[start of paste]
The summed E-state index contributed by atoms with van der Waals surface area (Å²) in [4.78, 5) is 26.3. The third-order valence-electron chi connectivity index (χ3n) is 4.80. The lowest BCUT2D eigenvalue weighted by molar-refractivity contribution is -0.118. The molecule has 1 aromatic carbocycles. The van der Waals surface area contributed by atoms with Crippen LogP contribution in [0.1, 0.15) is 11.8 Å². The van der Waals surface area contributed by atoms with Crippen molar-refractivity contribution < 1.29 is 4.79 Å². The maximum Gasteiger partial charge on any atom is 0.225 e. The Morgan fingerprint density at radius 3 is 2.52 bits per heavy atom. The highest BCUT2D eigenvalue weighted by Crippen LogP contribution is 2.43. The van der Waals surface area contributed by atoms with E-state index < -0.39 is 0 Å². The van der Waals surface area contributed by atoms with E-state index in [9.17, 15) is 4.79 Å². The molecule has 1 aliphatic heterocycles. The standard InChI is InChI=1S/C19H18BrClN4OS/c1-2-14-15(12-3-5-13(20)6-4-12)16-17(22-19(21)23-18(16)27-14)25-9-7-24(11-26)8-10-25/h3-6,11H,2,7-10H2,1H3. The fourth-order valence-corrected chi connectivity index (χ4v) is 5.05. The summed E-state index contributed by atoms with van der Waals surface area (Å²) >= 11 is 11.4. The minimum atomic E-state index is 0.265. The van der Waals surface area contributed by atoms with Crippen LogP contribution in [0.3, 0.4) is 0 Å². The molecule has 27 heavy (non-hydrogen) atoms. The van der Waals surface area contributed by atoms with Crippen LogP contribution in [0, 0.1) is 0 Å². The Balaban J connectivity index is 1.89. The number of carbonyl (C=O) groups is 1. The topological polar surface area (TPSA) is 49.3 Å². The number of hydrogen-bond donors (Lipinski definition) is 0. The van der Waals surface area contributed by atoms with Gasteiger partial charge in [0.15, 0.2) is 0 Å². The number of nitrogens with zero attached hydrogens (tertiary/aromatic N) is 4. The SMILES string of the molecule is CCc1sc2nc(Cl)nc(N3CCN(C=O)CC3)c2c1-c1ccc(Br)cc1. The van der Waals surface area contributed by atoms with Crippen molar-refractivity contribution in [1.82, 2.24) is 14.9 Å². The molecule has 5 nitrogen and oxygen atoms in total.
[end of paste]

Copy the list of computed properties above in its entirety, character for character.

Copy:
The summed E-state index contributed by atoms with van der Waals surface area (Å²) in [4.78, 5) is 26.3. The third-order valence-electron chi connectivity index (χ3n) is 4.80. The lowest BCUT2D eigenvalue weighted by molar-refractivity contribution is -0.118. The molecule has 1 aromatic carbocycles. The van der Waals surface area contributed by atoms with Crippen LogP contribution in [0.1, 0.15) is 11.8 Å². The van der Waals surface area contributed by atoms with Crippen molar-refractivity contribution < 1.29 is 4.79 Å². The maximum Gasteiger partial charge on any atom is 0.225 e. The Morgan fingerprint density at radius 3 is 2.52 bits per heavy atom. The highest BCUT2D eigenvalue weighted by Crippen LogP contribution is 2.43. The van der Waals surface area contributed by atoms with E-state index < -0.39 is 0 Å². The van der Waals surface area contributed by atoms with E-state index in [9.17, 15) is 4.79 Å². The molecule has 1 aliphatic heterocycles. The standard InChI is InChI=1S/C19H18BrClN4OS/c1-2-14-15(12-3-5-13(20)6-4-12)16-17(22-19(21)23-18(16)27-14)25-9-7-24(11-26)8-10-25/h3-6,11H,2,7-10H2,1H3. The fourth-order valence-corrected chi connectivity index (χ4v) is 5.05. The summed E-state index contributed by atoms with van der Waals surface area (Å²) >= 11 is 11.4. The minimum atomic E-state index is 0.265. The van der Waals surface area contributed by atoms with Crippen LogP contribution in [0.3, 0.4) is 0 Å². The molecule has 27 heavy (non-hydrogen) atoms. The van der Waals surface area contributed by atoms with Crippen LogP contribution in [0, 0.1) is 0 Å². The Balaban J connectivity index is 1.89. The number of carbonyl (C=O) groups is 1. The topological polar surface area (TPSA) is 49.3 Å². The number of hydrogen-bond donors (Lipinski definition) is 0. The van der Waals surface area contributed by atoms with Gasteiger partial charge in [0.15, 0.2) is 0 Å². The number of nitrogens with zero attached hydrogens (tertiary/aromatic N) is 4. The SMILES string of the molecule is CCc1sc2nc(Cl)nc(N3CCN(C=O)CC3)c2c1-c1ccc(Br)cc1. The van der Waals surface area contributed by atoms with Crippen molar-refractivity contribution in [1.82, 2.24) is 14.9 Å². The molecule has 5 nitrogen and oxygen atoms in total.